- Few Southeast students face suspension, expulsion for sexual assaults, campus paper finds (4/25/17)5
- Perryville family organizing bone-marrow drive Friday for ailing 6-year-old boy (4/26/17)
- Woman battered after smashing boyfriend's meth pipe against wall, police say (4/25/17)1
- Pilot House goes smoke-free (4/23/17)10
- Temptations bassist dies after Cape Girardeau show (4/26/17)2
- Event includes the first public tour of 200-year-old Elmwood Manor (4/23/17)3
- BBB warns Jackson man's online business might not be legit (4/24/17)
- Cape couple turns their home into cozy, comfortable music venue (4/24/17)
- Cape councilman Bob Fox to run for mayor (4/21/17)5
- Sikeston man charged in shooting death of Cape man (4/23/17)
Renaming peak for slain soldier proves hard
PHOENIX -- A proposal to rename an Arizona mountain after an American Indian killed in Iraq has led to a surprisingly nasty fight between the Democratic governor and Republican lawmakers.
Gov. Janet Napolitano says she wants to honor Army Pfc. Lori Piestewa, a Hopi from northeastern Arizona who was the first military servicewoman to die in the war. The plan would also settle complaints about Phoenix's Squaw Peak, a name many Indians find offensive.
But Napolitano has run into opposition from the board that oversees official state names and criticism from conservative lawmakers who say she's using Piestewa's death as political leverage.
"I think it sets the tone for what her governorship is going to be like," GOP state Rep. John Allen said.
Piestewa was among nine members of the Army's 507th Maintenance Company killed in an ambush near Nasiriyah last month. Pfc. Jessica Lynch, another member of the 507th and Piestewa's roommate, was rescued from an Iraqi hospital.
Piestewa was one of the few American Indian women in the armed forces, and Napolitano was cheered by mourners in Piestewa's hometown of Tuba City last weekend when she promised to honor the soldier's legacy by renaming the mountain and Squaw Peak Freeway in Phoenix.
Piestewa's brother said Wednesday the family supports the name change. "We are very honored and quite surprised," Wayland Piestewa said.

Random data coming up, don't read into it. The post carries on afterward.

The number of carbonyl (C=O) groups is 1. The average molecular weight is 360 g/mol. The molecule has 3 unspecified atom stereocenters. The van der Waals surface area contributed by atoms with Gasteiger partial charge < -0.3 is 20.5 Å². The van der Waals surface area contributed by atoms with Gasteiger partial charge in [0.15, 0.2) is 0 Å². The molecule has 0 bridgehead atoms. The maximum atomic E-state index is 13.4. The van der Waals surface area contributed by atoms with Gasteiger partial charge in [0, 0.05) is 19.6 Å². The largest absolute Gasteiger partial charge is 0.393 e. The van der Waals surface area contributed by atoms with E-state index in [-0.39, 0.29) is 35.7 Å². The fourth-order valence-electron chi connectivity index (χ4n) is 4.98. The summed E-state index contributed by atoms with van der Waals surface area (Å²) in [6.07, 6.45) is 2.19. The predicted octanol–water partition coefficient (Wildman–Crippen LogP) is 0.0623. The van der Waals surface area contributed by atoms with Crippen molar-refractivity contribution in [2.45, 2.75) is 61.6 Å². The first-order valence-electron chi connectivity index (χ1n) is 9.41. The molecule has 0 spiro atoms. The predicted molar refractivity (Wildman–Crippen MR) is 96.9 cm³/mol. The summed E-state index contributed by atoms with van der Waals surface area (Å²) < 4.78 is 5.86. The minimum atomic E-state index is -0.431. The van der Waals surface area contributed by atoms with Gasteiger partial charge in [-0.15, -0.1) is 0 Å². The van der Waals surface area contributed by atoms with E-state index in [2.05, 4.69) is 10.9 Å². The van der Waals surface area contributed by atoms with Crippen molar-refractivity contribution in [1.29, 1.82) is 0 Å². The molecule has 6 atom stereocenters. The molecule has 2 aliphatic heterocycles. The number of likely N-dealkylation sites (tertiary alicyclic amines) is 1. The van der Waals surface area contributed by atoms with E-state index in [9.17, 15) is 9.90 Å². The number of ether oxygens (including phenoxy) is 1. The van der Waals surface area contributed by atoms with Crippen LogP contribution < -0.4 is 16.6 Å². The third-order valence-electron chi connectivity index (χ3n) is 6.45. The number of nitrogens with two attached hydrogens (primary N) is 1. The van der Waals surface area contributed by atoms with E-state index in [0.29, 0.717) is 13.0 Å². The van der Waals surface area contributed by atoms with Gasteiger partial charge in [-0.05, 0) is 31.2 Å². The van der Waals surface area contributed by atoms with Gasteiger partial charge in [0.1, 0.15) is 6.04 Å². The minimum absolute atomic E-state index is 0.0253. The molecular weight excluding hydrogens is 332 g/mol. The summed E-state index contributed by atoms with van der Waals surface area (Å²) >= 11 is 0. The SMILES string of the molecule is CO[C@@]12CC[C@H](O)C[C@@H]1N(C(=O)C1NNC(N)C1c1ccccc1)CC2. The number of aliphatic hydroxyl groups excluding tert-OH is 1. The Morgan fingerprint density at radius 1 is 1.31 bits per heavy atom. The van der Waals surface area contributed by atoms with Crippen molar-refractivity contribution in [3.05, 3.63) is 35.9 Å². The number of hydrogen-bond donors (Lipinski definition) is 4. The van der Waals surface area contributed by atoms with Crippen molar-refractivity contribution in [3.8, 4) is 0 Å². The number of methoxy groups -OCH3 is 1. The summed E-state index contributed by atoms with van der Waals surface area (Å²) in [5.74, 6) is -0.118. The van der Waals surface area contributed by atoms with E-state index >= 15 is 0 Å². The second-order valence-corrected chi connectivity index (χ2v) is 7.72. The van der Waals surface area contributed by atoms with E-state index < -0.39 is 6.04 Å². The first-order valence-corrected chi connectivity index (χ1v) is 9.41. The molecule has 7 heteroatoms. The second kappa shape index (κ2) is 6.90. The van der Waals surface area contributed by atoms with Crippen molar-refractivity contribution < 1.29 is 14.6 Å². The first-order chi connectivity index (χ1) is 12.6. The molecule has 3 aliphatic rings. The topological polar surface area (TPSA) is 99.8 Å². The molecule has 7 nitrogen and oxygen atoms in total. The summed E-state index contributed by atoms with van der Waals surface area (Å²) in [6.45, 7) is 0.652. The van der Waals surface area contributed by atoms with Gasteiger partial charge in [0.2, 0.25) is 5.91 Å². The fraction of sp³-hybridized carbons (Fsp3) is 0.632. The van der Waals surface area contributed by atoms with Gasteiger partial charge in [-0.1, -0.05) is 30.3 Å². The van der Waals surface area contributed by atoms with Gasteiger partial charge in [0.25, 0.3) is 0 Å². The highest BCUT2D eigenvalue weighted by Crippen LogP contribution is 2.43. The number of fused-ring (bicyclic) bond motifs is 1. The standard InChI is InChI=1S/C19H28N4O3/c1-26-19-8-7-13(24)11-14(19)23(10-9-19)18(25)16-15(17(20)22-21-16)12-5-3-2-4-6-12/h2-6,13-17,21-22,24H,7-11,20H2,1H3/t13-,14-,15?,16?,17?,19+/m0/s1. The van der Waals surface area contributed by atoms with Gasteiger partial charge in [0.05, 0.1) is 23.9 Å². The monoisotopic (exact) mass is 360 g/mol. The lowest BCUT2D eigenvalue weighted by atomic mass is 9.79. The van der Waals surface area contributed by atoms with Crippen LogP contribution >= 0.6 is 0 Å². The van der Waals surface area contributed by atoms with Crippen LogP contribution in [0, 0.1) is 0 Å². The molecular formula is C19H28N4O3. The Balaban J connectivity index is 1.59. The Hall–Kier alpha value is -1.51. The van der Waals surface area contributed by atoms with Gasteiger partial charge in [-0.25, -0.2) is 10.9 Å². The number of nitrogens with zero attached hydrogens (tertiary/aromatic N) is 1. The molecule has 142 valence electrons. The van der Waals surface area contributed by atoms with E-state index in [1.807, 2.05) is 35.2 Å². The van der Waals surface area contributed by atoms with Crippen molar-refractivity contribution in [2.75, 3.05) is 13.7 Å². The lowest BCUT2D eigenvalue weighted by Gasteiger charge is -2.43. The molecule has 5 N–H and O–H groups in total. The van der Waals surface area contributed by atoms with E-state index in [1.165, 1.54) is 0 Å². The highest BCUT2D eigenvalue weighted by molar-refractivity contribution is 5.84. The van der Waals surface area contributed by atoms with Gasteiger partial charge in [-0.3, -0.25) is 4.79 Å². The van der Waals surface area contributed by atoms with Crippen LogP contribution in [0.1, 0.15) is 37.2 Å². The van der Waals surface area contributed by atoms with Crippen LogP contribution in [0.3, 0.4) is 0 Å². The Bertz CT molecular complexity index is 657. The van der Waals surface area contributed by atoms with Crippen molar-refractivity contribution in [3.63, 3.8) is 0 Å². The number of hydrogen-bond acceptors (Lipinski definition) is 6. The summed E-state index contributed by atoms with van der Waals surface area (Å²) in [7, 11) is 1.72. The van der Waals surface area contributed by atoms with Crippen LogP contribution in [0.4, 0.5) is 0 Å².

The governor said Wednesday she will lead an effort to create a memorial outside the state Capitol for all Arizonans who served in the war, while continuing her push for Piestewa Peak.
"The family and I have decided that that doesn't mean we are not honoring all the other Arizonans who have been killed in the line of duty in this war or have served," Napolitano said.
Napolitano spokeswoman Kris Mayes said the governor decided to pursue the name change the moment she learned of Piestewa's death.
"It's an event of national and historical importance," Mayes said. "I find it curious that lawmakers can't recognize that."
Squaw Peak has already survived several attempts to change its name, including a 1998 proposal to rename it after the late Sen. Barry Goldwater. The state board said it was too soon.
Solop contends the war lends statewide and national importance to the debate.
"Lori Piestewa becomes a symbol of the war in the sense that it represents diversity, some of the ideals the country is fighting for," he said.
But several people approached in Phoenix said they weren't familiar with the dispute. Others suggested the name change should honor either Piestewa or all Arizonans who have perished in war.
"If they want to rename it, it should be attributed to everybody, not just one person," said Ruth Tamilio, a 59-year-old teacher. "They could call it Soldiers' or Patriots' Peak, something that has to do with everyone fighting."